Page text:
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Contacts Between Police and the Public, 2018 - Statistical Tables

NCJ Number
255730
Date Published
December 2020
Author(s)
Erika Harrell, Ph.D., BJS Statisticians; Elizabeth Davis, BJS Statisticians
Publication Type
Publication
Annotation

This report presents data for 2018 on police-public contacts during the prior 12 months, based on information from a nationally representative sample of persons age 16 or older in U.S. households.

Abstract

This report is based on data from the U.S. Justice Department’s Bureau of Justice Statistics’ 2018 Police-Public Contact Survey (PPCS), which is a supplement to the National Crime Victimization Survey (NCVS). In the 2018 PPCS. U.S. residents were asked about instances in which they sought help from police (resident-initiated contacts) and when police approached or stopped them (police-initiated contacts). Resident-initiated contacts with police included reporting a crime, disturbance, or suspicious activity; reporting a non-crime emergency such as a medical emergency; reporting a non-emergency such as asking for directions; participating in a block watch or other anti-crime program; or approaching or seeking help from police for another reason. Police-initiated contacts included being stopped by police while in a public place or a parked vehicle, being stopped by police while driving a motor vehicle, being arrested, or being stopped or approached by police for some other reason. The PPCS also collected data on contacts resulting from a traffic accident. The study found that about 61.5 million residents had at least one contact with police. Twenty-four percent of residents experienced contact with police, up from 21 percent in 2015. The findings include percentages by race, sex, and age on the types of police contacts and whether they experienced threats or use of force. 10 tables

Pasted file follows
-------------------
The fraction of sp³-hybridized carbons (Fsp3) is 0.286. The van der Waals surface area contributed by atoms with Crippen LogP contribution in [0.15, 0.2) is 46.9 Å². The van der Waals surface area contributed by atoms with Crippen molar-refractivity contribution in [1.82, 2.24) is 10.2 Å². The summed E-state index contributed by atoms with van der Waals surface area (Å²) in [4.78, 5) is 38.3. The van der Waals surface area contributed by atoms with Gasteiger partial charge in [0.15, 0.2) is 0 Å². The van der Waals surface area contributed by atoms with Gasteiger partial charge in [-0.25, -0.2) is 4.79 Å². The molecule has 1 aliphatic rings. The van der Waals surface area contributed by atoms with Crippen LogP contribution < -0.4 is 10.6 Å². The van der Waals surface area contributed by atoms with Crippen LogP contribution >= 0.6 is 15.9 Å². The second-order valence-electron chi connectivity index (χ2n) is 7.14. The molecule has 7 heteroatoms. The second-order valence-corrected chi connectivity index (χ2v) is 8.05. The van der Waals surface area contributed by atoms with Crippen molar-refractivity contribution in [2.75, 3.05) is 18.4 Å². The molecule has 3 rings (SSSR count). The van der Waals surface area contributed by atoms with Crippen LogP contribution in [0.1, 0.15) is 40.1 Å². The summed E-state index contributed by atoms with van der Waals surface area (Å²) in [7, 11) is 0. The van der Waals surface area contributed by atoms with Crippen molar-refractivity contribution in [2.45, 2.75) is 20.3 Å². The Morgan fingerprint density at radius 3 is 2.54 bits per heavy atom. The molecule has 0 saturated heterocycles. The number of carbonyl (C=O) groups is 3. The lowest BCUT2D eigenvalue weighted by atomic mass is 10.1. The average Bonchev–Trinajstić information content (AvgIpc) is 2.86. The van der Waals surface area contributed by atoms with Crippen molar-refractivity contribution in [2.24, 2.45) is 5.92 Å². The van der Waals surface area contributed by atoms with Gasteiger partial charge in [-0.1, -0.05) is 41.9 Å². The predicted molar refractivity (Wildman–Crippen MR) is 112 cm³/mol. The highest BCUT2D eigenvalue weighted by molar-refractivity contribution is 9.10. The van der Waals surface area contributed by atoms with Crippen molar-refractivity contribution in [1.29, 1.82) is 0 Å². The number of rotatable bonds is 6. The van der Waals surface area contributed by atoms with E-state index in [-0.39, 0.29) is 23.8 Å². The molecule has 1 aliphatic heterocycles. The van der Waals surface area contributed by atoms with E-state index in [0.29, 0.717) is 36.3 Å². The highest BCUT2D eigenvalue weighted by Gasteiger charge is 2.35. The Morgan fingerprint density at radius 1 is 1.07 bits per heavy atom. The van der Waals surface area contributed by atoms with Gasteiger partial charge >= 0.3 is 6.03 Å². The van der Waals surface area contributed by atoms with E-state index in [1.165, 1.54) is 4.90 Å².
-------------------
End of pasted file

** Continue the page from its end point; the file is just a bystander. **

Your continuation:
Highlights

In the prior 12 months, as of 2018, among persons age 16 or older—

  • About 61.5 million residents had at least one contact with police.
  • Twenty-four percent of residents experienced contact with police, up from 21% in 2015.
  • Whites (26%) were more likely than blacks (21%), Hispanics (19%), or persons of other races (20%) to experience police contact.
  • There was no statistically significant difference in the percentage of whites (12%) and blacks (11%) who experienced police-initiated contact.
Date Created: December 11, 2020